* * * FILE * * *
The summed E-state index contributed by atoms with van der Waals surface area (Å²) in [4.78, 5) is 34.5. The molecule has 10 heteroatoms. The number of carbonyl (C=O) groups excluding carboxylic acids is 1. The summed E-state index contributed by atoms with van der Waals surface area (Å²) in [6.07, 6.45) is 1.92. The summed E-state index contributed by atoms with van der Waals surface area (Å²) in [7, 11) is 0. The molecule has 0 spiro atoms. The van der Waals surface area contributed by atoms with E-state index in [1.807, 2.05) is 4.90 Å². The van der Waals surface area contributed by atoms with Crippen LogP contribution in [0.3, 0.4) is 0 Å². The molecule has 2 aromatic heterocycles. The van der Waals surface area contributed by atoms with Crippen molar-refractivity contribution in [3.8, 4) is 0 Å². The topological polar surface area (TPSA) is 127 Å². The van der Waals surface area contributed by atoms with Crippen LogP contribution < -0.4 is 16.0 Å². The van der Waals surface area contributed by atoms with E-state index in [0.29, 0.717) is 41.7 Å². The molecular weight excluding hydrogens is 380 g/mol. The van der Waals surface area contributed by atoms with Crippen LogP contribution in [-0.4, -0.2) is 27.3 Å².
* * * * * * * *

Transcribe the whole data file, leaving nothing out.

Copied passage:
The summed E-state index contributed by atoms with van der Waals surface area (Å²) in [4.78, 5) is 34.5. The molecule has 10 heteroatoms. The number of carbonyl (C=O) groups excluding carboxylic acids is 1. The summed E-state index contributed by atoms with van der Waals surface area (Å²) in [6.07, 6.45) is 1.92. The summed E-state index contributed by atoms with van der Waals surface area (Å²) in [7, 11) is 0. The molecule has 0 spiro atoms. The van der Waals surface area contributed by atoms with E-state index in [1.807, 2.05) is 4.90 Å². The van der Waals surface area contributed by atoms with Crippen LogP contribution in [0.3, 0.4) is 0 Å². The molecule has 2 aromatic heterocycles. The van der Waals surface area contributed by atoms with Crippen molar-refractivity contribution in [3.8, 4) is 0 Å². The topological polar surface area (TPSA) is 127 Å². The van der Waals surface area contributed by atoms with Crippen LogP contribution < -0.4 is 16.0 Å². The van der Waals surface area contributed by atoms with E-state index in [0.29, 0.717) is 41.7 Å². The molecular weight excluding hydrogens is 380 g/mol. The van der Waals surface area contributed by atoms with Crippen LogP contribution in [-0.4, -0.2) is 27.3 Å².